ARCHER HEIGHTS — For two years, a Southwest Side community organization has arranged regular giveaways of baby gear and clothing for local families in need.
The Southwest Collective launched Freebies For Families in 2019 after the murder of Marlen Ochoa-Lopez. The pregnant 19-year-old was lured into a home in the Scottsdale neighborhood with the promise of getting a stroller in exchange for baby clothes. Instead, she was strangled and her baby boy was cut from her body.
In response, Southwest Collective worked to establish a broader network of families supporting one another, allowing people to give away what baby supplies they could and others to take what they needed.
Since launching at a community library, the collective has grown its operation to help hundreds of families, said Adriana Vargas, who coordinates the program with Nicole Linarez.
Freebies For Families happens every fourth Saturday of the month. The next edition is noon-2 p.m. Saturday at the United Credit Parking Lot, 4444 S. Pulaski Road in Archer Heights.
“We have been trying to grow it and provide the community space that is really missing on the Southwest Side in particularly for young parents,” said Jaime Groth Searle, Southwest Collective’s executive director.
The event offers families in need a safe opportunity to browse a selection of donated items while connecting with neighbors, Groth Searle said.
People donating to the exchange are asked to come by the site with their items 10-11 a.m., so organizers can arrange the items for parents in need to browse noon-2 p.m.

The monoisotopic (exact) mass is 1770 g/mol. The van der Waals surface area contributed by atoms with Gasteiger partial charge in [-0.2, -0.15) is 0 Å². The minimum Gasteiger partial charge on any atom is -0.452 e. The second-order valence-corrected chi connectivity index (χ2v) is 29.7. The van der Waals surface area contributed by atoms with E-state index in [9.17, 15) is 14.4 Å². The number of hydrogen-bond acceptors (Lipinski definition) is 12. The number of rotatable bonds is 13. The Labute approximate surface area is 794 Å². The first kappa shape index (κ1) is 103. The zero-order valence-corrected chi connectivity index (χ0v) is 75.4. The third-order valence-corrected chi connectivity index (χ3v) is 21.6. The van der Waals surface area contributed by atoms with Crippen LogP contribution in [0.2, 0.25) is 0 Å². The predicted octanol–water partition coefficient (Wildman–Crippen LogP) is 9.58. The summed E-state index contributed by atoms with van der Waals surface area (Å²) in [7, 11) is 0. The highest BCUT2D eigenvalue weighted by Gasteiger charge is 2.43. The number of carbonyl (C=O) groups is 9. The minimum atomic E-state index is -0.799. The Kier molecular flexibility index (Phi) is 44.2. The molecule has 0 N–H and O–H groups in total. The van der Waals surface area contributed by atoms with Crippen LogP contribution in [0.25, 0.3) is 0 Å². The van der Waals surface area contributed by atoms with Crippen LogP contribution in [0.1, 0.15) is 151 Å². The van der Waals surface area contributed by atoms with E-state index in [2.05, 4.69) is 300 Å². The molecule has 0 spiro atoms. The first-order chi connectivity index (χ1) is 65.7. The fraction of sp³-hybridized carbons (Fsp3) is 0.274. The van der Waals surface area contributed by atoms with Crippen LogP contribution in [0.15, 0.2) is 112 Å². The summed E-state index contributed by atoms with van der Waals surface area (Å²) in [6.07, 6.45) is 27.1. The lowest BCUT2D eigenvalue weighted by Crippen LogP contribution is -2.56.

Vargas said the group has seen donations ranging from baby clothes, strollers, cribs, car seats, baby gear and other furniture. The added financial strains from COVID-19 make these necessities especially difficult for families to afford, she said.
Earlier this year, the group also launched a diaper drive to buy diapers for families in need.
The group had to adapt during the pandemic to ensure families still could receive assistance. They coordinated pickups and dropoffs on families’ stoops. They also organized a pop-up baby shower for some expectant mothers unable to have their own showers because of the coronavirus outbreak.
“We have been trying to maintain this even throughout COVID because we really want this to be a community event …,” Groth Searle said. “It’s a community of other moms who have your back and let you know you’re not alone.”
“We know there was a need for them, especially with a lot of them who lost their jobs and didn’t have a way to get the items they needed for their families, Vargas said. “It was a lot of work, but it was worth it to the see the smiles of the moms and seeing how grateful they were.”
In creating this event, the Southwest Collective wanted to alleviate the stresses of young families and eliminate the stigma of asking for help getting necessary items for their children, Groth Searle said.
Earlier this year, also the Southwest Collective launched a food program to get laid-off restaurant workers back to work while feeding families in need.
“We all need a hand every once and awhile, and it’s OK to ask for help,” Vargas said.
Learn more about Freebies For Families or how to donate here.
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